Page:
Leaked emails: Road closures WILL delay emergency services, say fire bosses
- Credit: Archant
Firefighters will be delayed in responding to emergencies if roads are closed in St Albans city centre, according to leaked emails seen by the Herts Ad.
In messages sent to St Albans council, senior fire officers said they would prefer for all roads to be fully reopened, although a final decision will be in the hands of the county council as highways authority.
In December, SADC's cross-party Public Realm Committee unanimously agreed that County Hall should “seek confirmation” that road closure trials would not "negatively impact” emergency services.
But emails seen by the Herts Ad show fire service bosses had already explicitly warned that delays would be unavoidable if any closures remained in place.
Annie Brewster, head of scrutiny at St Albans council, said proceeding with closures in spite of the “alarming” messages would endanger public safety.
“It has been made clear on more than four occasions that road closures will directly impact fire, ambulance and first responder response times," she said.
“It is absolutely the case that any barrier, bollard or other form of gate would affect the time taken for a fire service response direct from our London Road station to George Street, the Abbey or that area of the city,” said a November email sent by Sean Comerford, district commander for Dacorum and St Albans.
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Alex Woodman, the fire service’s executive director of community protection, also wrote in November: “It does slow our response times with having to open barriers, and we may be further delayed if we have to cut through the padlocks or posts in the event of issues with the locks.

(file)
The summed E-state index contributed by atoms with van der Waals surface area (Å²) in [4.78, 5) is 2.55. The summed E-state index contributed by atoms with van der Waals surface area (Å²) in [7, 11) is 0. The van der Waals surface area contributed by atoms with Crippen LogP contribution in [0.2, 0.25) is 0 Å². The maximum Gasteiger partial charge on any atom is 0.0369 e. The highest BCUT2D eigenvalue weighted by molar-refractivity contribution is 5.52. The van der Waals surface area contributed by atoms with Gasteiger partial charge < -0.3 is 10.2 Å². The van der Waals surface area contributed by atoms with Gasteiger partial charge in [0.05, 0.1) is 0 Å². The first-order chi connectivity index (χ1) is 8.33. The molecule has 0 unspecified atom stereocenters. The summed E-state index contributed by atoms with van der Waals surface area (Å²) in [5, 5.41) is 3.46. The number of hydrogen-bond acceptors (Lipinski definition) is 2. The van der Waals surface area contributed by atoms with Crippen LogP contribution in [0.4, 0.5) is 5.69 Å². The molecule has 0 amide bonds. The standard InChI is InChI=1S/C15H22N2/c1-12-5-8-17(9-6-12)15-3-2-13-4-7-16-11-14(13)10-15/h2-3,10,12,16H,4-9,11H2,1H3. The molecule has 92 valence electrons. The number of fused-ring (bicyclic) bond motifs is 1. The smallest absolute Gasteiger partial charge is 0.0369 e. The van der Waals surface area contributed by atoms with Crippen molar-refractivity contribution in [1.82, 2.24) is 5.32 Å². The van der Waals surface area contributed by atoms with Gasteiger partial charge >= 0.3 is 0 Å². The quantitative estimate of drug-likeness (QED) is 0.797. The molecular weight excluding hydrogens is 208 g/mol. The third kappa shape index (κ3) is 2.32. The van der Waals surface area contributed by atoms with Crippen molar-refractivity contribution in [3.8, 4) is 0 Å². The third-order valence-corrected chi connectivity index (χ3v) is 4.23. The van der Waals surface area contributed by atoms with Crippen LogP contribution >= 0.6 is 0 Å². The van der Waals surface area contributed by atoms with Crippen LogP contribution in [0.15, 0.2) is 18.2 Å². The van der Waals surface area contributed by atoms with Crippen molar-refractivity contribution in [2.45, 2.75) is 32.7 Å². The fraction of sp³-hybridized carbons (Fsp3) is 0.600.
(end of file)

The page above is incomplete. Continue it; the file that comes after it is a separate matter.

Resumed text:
“This can be caused by someone changing the locks and not giving us the new codes, or vandalism in one form or another.”
The emails were sent to Cllr Brewster after she emailed the fire service in her role as head of scrutiny.
She shared them with all members of the Public Realm Committee before they met to consider road closure options earlier this month - but no members mentioned them during the public meeting.
Cllr Brewster asked that it be made clear she was not the source of the leaked emails, and had only commented on them after being approached by the Herts Ad
In his November message, Mr Comerford said the ambulance service also faced delays.
“At a recent site meeting the ambulance service representative, Jonathan Perry, indicated there would be an impact on response times to addresses within the affected area,” he wrote.
“He also said those delays could be attributable to other factors and would not necessarily be solely down to the road closures.”
One paramedic has previously described the closures as “a nightmare” and council meetings have heard of at least two incidents where the closures impeded paramedics in medical emergencies.
In one, paramedics had to abandon an ambulance and carry equipment on foot. In another, they were delayed in attending to a child in anaphylactic shock.
Approached for this story, the East of England Ambulance Service would only say: "We have been liaising with Hertfordshire County Council on the restrictions, providing them with feedback and comments around the measures and any impact this may have on our service."
Reopening 'not an option’
Mr Woodman wrote in his email that, “The council have indicated that reopening the high street back to the original pre COVID use is not an option.”
As a result, he said, emergency services had tried to consider what closures would have “the least impact for us and the community.”
But, he made clear: “In an ideal world a return to pre-COVID arrangements would be our preferred option."
Asked whether any staff had told the fire service that reopening all roads was “not an option”, County Hall did not answer.
A spokesperson only said that fully reopening “isn’t one of the options that will be part of the trial”.
“Of course, any change to road layouts could have an impact on emergency service response times,” they said, adding that emergency services’ needs would be “taken into account in the options that are to be trialled."
“We are listening to a wide range of opinions,” they continued. “The reason for trialling these measures is so that we can understand what impact they have before making any long-term decisions."
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